Municipality of Portalegre district
Garrison Border Town of Elvas and its Fortifications
Bulwarked dry-ditch defensive system
Location and site
Guarding the key border crossing between Portugal’s capital Lisbon and Spain’s capital Madrid, in an undulating, riverine landscape, the Garrison Town of Elvas was extensively fortified from the 17th to 19th centuries. It represents the largest bulwarked dry-ditch system in the world. Within its walls, the town contains barracks and other military buildings as well as churches and monasteries. While Elvas contains remains dating back to the 10th century ad, its fortification began when Portugal regained independence in 1640. The fortifications designed by Dutch Jesuit padre Cosmander represent the best surviving example of the Dutch school of fortifications anywhere. The site also contains the Amoreira aqueduct, built to enable the stronghold to withstand lengthy sieges.
The town was supplied with water by the 7km-long Amoreira Aqueduct, built in the late 16th and early 17th centuries and a key feature enabling the stronghold to withstand a lengthy siege. Within the walls, the town contains extensive barracks and other military buildings, as well as churches and monasteries, some adapted to military functions. The property includes seven components: the Historic Centre, the Amoreira Aqueduct, the Fort of Santa Luzia, and the covered way linking it to the Historic Centre, the Fort of Graça, and the Fortlets of São Mamede, São Pedro and São Domingos.
Criterion (iv): Elvas is an outstanding example of a garrison town and its dry-ditched bulwarked defence system, which developed in response to disruptions in the balance of power within 17th century Europe. Elvas can thus be seen as representing the universal aspirations of European nation States in the 16th-17th centuries for autonomy and land.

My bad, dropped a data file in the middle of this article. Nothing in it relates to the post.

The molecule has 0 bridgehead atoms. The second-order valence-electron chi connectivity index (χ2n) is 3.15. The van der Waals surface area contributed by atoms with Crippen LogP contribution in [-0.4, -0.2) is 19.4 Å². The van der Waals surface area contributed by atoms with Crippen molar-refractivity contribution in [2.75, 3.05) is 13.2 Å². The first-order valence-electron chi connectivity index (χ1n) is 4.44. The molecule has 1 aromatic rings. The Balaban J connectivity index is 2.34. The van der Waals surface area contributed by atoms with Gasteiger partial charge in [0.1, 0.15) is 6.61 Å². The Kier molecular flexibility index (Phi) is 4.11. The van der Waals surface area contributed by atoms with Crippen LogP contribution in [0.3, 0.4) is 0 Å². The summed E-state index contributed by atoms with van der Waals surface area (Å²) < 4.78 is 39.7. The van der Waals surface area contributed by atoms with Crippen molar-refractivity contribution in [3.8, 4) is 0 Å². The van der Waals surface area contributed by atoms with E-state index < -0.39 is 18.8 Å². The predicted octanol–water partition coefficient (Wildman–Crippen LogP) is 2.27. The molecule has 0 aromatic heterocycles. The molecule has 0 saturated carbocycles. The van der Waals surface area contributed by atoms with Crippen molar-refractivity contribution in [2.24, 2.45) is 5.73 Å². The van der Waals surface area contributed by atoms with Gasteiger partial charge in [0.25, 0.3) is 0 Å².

The historic centre with its castle, remnant walls and civil and religious buildings demonstrate the development of Elvas as three successive walled towns from the 10th to the 14th century and its subsequent incorporation into the major fortification works of the Portuguese War of the Restoration period (1641-68), when a wide range of military buildings were built for its role as a garrison town.
As the remains of an enormous war fortress, Elvas is exceptional as a military landscape with visual and functional relationships between its fortifications, representing developments in military architecture and technology drawn from Dutch, Italian, French and English military theory and practice. Elvas is an outstanding demonstration of Portugal’s desire for land and autonomy, and the universal aspirations of European nation States in the 16th-17th centuries.
Dr. Nuno Miguel Fernandes Mocinha
Municipality of Elvas
Rua Isabel Maria Picão Apartado 70
Ms. Vitória Branco
Municipality of Elvas
Rua Isabel Maria Picão